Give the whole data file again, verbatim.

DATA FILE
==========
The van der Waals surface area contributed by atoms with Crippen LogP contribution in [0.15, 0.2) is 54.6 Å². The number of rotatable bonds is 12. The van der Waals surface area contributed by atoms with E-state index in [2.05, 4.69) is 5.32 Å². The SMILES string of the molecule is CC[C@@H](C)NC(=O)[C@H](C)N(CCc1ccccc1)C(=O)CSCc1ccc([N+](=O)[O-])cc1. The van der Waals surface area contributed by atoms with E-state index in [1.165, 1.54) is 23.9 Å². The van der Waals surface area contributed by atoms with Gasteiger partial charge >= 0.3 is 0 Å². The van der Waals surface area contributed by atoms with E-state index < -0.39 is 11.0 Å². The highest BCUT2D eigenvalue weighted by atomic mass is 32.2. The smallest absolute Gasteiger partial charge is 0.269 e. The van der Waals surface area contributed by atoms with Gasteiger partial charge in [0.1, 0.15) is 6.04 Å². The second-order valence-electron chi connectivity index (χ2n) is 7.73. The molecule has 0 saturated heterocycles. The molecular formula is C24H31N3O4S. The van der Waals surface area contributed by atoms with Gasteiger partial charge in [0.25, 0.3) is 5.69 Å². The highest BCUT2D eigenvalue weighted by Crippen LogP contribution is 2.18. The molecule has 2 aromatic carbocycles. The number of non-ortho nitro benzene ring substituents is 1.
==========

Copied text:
The van der Waals surface area contributed by atoms with Crippen LogP contribution in [0.15, 0.2) is 54.6 Å². The number of rotatable bonds is 12. The van der Waals surface area contributed by atoms with E-state index in [2.05, 4.69) is 5.32 Å². The SMILES string of the molecule is CC[C@@H](C)NC(=O)[C@H](C)N(CCc1ccccc1)C(=O)CSCc1ccc([N+](=O)[O-])cc1. The van der Waals surface area contributed by atoms with E-state index in [1.165, 1.54) is 23.9 Å². The van der Waals surface area contributed by atoms with Gasteiger partial charge >= 0.3 is 0 Å². The van der Waals surface area contributed by atoms with E-state index < -0.39 is 11.0 Å². The highest BCUT2D eigenvalue weighted by atomic mass is 32.2. The smallest absolute Gasteiger partial charge is 0.269 e. The van der Waals surface area contributed by atoms with Gasteiger partial charge in [0.1, 0.15) is 6.04 Å². The second-order valence-electron chi connectivity index (χ2n) is 7.73. The molecule has 0 saturated heterocycles. The molecular formula is C24H31N3O4S. The van der Waals surface area contributed by atoms with Gasteiger partial charge in [0.25, 0.3) is 5.69 Å². The highest BCUT2D eigenvalue weighted by Crippen LogP contribution is 2.18. The molecule has 2 aromatic carbocycles. The number of non-ortho nitro benzene ring substituents is 1.